A discharge current path for capacitor 16 is provided by a grounded inductor 28 connected to one of its terminals preferably in series with the portion of the D. C. power supply connected to the anode of diode 14 (to minimize required elements). By employing a suitable value for resistor 22, the discharge time period for capacitor 16 can be made to be greater than its charging time period, thus diminishing loss of charge in between charging A. C. alternations to reduce current flow and thereby minimize power dissipation during the presence of excessive A. C. voltages and the periods that diode 14 is conductive. It will be readily seen that the protection afforded is instantaneous and continuing through self-activation and restoration irrespective of whether or not the electronic device 10 has its power turned on.

Although the A. C. protective circuit depicted in FIG. 1 effectuates its intended purpose of protecting electronic device 10 from excessive A. C. voltages, it does so without limiting the power dissipated in resistor 22 during the discharge period for capacitor 16. Power dissipation can be limited by using a current source for the D. C. power supply which can be accomplished by employing a large value for resistor 22 and a concomitant large D. C. voltage provided by voltage source 20 in order to provide the proper value of forward bias current to diode 14. A preferable alternative which obviates the need for the foregoing large values is shown in FIG. 2, wherein a transistor 30, zener diode 32 and resistor 34 have been added to the circuit to provide a constant current source which limits the power dissipated in resistor 22 during the capacitor discharge period. Irrespective of the voltage developed across capacitor 16, the current supplied by voltage source 20 remains constant at all times.

As the foregoing demonstrates, the simplicity of design and operation of the A. C. protective circuit of the invention affords electronic devices protection from excessive A. C. voltages at a cost which is commercially competitive with prior art circuits. In addition to these aforementioned advantages for the A. C. protective circuit, its instantaneous and continuing protection which is self-actuating and restoring irrespective of whether or not the protected electronic device has its power turned on, minimal power dissipation and negligible attenuation in the desired A. C. signals renders it eminently suitable for use with radio receivers.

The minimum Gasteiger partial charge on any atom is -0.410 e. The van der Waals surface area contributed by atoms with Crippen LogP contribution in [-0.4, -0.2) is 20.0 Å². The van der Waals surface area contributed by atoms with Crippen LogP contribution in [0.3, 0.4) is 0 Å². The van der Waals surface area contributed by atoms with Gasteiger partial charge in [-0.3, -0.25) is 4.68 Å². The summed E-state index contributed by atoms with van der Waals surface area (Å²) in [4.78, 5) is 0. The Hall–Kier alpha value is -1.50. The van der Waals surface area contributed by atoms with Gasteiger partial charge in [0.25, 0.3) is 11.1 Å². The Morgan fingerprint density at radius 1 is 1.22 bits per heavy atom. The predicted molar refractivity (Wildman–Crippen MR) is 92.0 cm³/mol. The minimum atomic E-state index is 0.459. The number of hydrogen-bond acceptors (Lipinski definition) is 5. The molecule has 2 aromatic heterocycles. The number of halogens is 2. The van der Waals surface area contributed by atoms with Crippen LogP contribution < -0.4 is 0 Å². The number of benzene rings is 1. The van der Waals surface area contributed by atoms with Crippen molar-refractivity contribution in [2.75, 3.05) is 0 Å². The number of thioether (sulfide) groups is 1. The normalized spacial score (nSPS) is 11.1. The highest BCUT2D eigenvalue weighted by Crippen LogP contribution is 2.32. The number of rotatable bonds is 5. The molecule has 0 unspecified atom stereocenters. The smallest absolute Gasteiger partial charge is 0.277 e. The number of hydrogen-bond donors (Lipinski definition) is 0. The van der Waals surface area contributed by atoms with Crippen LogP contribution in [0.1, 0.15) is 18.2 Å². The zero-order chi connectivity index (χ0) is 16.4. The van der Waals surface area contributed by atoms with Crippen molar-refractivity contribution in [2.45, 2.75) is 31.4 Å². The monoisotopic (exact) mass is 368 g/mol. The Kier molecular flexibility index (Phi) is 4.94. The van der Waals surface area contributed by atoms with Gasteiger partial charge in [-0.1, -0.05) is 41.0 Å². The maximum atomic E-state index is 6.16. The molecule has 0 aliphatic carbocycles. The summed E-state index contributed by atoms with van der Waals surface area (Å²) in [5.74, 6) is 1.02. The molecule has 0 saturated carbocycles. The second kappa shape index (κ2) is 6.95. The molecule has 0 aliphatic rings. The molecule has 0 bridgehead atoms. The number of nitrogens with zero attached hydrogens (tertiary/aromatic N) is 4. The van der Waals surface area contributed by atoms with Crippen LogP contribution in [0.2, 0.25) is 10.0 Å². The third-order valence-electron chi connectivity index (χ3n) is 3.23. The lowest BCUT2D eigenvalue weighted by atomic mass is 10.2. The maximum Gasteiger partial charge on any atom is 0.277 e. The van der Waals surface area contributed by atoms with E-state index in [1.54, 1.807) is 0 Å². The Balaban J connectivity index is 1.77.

Since various modifications to the foregoing embodiments of the invention may be made by those skilled in the art without departing from the scope and spirit of the invention, the foregoing detailed description is intended to be merely exemplary and not restrictive of the invention as will now be claimed hereinbelow.

Patent Citations
Cited PatentFiling datePublication dateApplicantTitle
US3237019 *Jun 28, 1961Feb 22, 1966IbmElectronic clamping circuit
US3310688 *May 7, 1964Mar 21, 1967Rca CorpElectrical circuits
US3350573 *Sep 14, 1964Oct 31, 1967Potter Instrument Co IncCircuit for suppressing noise when switching between various a-c sources superimposed on different d-c biases
US3768027 *Aug 18, 1971Oct 23, 1973Warwick Electronics IncFm limiter using single diode
Referenced by
Citing PatentFiling datePublication dateApplicantTitle
US4814941 *Oct 19, 1987Mar 21, 1989Steelcase Inc.Power receptacle and nested line conditioner arrangement
EP0139103A2 *Jul 17, 1984May 2, 1985Motorola, Inc.Overvoltage protection circuit for slic
Classifications
U.S. Classification455/217, 361/91.7, 455/291, 361/56
International ClassificationH02H9/04
Cooperative ClassificationH02H9/04
European ClassificationH02H9/04